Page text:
Pro forma revenue for the fourth quarter, adjusted for extraordinary items such as the deconsolidation of results from Excite@Home, declined by 6.1%.
AT&T's reported revenue of $12.59bn (£8.91bn) for the quarter represents a decline of 9.5% over the same period a year ago. Though the company showed a pro forma gain, it will report a loss on continuing operations of $1.39bn (£984m).
The company took a $1bn (£708m) charge against earnings for restructuring in the fourth quarter. AT&T laid off 5,100 employees in 2001 and planning to cut around 5,000 more jobs this year, mainly in its management divisions.
For the full year, AT&T reported earnings of $9.1bn (£6.4bn), reflecting the $13.5bn (£9.5bn ) post-tax gain from the spin-off of AT&T Wireless Services in 2001.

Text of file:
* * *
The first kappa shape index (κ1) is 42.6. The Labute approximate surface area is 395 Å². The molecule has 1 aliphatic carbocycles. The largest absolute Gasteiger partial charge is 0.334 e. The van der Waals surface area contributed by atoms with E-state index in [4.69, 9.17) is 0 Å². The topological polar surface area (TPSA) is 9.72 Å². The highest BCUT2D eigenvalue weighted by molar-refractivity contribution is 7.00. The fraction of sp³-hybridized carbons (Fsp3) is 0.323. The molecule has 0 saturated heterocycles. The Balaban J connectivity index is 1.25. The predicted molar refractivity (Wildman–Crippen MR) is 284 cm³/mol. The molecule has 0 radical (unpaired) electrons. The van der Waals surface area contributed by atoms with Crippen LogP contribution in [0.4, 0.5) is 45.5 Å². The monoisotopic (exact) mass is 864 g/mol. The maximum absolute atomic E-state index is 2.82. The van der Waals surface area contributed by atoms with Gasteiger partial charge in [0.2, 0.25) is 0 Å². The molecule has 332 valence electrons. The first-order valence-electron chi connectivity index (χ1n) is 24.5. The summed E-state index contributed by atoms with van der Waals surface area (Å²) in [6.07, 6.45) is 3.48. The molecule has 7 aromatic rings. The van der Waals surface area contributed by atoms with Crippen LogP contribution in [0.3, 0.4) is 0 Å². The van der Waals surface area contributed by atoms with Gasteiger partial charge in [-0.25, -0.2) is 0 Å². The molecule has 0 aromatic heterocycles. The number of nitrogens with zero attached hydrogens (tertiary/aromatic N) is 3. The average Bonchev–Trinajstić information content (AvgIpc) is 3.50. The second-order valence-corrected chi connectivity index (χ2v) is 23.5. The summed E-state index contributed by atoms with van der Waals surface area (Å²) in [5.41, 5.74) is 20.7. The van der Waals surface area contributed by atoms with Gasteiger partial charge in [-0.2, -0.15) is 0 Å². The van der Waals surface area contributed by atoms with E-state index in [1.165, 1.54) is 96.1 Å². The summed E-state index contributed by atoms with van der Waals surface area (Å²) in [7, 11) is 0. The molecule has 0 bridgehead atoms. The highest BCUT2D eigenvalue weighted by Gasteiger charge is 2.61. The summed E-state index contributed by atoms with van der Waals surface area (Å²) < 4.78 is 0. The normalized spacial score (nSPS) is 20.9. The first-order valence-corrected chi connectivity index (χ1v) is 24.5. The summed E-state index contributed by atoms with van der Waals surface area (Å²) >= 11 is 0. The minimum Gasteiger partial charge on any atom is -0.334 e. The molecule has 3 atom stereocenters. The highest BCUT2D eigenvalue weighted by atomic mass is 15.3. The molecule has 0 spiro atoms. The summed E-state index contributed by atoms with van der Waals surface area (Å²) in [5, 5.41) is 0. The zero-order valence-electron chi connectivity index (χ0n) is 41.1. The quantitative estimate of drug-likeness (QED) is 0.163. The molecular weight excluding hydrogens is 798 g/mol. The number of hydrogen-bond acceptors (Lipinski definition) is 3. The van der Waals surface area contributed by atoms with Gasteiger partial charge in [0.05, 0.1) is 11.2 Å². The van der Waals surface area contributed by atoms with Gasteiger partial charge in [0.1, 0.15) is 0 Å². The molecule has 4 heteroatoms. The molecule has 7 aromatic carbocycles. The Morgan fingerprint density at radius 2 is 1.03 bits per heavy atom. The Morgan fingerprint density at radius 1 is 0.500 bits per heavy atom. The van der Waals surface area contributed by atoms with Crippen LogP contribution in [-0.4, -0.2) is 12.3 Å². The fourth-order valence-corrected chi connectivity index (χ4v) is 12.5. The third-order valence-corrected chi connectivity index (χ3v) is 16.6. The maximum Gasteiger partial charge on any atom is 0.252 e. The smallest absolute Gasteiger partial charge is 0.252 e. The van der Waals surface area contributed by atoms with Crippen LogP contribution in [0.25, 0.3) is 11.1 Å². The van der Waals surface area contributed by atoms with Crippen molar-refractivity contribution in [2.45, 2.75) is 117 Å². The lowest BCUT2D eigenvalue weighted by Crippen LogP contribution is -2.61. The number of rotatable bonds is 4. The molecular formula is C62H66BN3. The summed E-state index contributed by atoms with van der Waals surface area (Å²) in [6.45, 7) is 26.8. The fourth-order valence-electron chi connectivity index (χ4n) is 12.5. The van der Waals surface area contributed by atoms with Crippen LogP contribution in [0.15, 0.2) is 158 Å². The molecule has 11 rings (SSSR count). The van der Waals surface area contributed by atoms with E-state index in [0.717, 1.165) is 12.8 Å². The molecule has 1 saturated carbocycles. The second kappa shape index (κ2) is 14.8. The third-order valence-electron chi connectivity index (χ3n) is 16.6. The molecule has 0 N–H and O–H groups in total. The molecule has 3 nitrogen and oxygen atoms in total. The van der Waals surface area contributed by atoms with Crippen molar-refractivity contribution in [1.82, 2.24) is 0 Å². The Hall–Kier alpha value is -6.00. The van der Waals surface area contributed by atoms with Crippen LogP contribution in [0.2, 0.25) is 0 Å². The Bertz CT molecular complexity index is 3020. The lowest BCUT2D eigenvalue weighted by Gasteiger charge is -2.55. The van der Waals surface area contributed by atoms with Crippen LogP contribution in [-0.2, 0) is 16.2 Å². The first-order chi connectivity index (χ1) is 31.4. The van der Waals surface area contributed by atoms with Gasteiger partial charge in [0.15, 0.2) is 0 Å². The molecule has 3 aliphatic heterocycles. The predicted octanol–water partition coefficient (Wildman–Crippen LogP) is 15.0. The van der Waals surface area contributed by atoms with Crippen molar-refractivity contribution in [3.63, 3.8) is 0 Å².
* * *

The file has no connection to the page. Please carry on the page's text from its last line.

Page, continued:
AT&T is still losing revenue in long distance voice services. However, the company said, the decline in voice service revenue was offset by growth in cable telephony, high-speed data and Internet services, and its local phone service.
The company said it expects long-distance service revenue from business and consumer customers to decline further in 2002, with a slight acceleration in the first quarter of 2002.
AT&T expects first quarter earnings per share from continuing operations to be in the range of $0.02 to $0.05.
With an agreement reached in December to sell its cable television business to Comcast and plans to spin off its consumer long distance service as a separate tracking stock, the AT&T of the future will probably look very different.